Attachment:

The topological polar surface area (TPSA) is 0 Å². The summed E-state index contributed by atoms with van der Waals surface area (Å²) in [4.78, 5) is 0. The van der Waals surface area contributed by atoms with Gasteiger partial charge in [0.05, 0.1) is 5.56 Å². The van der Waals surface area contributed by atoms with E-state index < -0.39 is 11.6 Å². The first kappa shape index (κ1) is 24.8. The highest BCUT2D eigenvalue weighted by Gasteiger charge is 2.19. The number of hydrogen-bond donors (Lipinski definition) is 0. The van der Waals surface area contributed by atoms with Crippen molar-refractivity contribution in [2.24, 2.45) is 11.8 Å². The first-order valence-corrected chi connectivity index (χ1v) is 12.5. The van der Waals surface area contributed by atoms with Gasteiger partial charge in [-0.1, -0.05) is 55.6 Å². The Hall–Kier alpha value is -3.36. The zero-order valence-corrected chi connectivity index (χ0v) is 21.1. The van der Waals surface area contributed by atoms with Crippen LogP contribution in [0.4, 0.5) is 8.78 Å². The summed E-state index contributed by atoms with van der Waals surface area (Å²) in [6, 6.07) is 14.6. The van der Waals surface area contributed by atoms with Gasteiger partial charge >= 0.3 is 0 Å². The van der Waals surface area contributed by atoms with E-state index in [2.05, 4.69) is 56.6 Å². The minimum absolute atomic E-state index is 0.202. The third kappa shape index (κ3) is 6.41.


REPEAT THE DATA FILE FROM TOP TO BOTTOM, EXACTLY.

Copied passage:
The topological polar surface area (TPSA) is 0 Å². The summed E-state index contributed by atoms with van der Waals surface area (Å²) in [4.78, 5) is 0. The van der Waals surface area contributed by atoms with Gasteiger partial charge in [0.05, 0.1) is 5.56 Å². The van der Waals surface area contributed by atoms with E-state index < -0.39 is 11.6 Å². The first kappa shape index (κ1) is 24.8. The highest BCUT2D eigenvalue weighted by Gasteiger charge is 2.19. The number of hydrogen-bond donors (Lipinski definition) is 0. The van der Waals surface area contributed by atoms with Crippen molar-refractivity contribution in [2.24, 2.45) is 11.8 Å². The first-order valence-corrected chi connectivity index (χ1v) is 12.5. The van der Waals surface area contributed by atoms with Gasteiger partial charge in [-0.1, -0.05) is 55.6 Å². The Hall–Kier alpha value is -3.36. The zero-order valence-corrected chi connectivity index (χ0v) is 21.1. The van der Waals surface area contributed by atoms with Crippen LogP contribution in [0.4, 0.5) is 8.78 Å². The summed E-state index contributed by atoms with van der Waals surface area (Å²) in [6, 6.07) is 14.6. The van der Waals surface area contributed by atoms with Gasteiger partial charge >= 0.3 is 0 Å². The van der Waals surface area contributed by atoms with E-state index in [2.05, 4.69) is 56.6 Å². The minimum absolute atomic E-state index is 0.202. The third kappa shape index (κ3) is 6.41.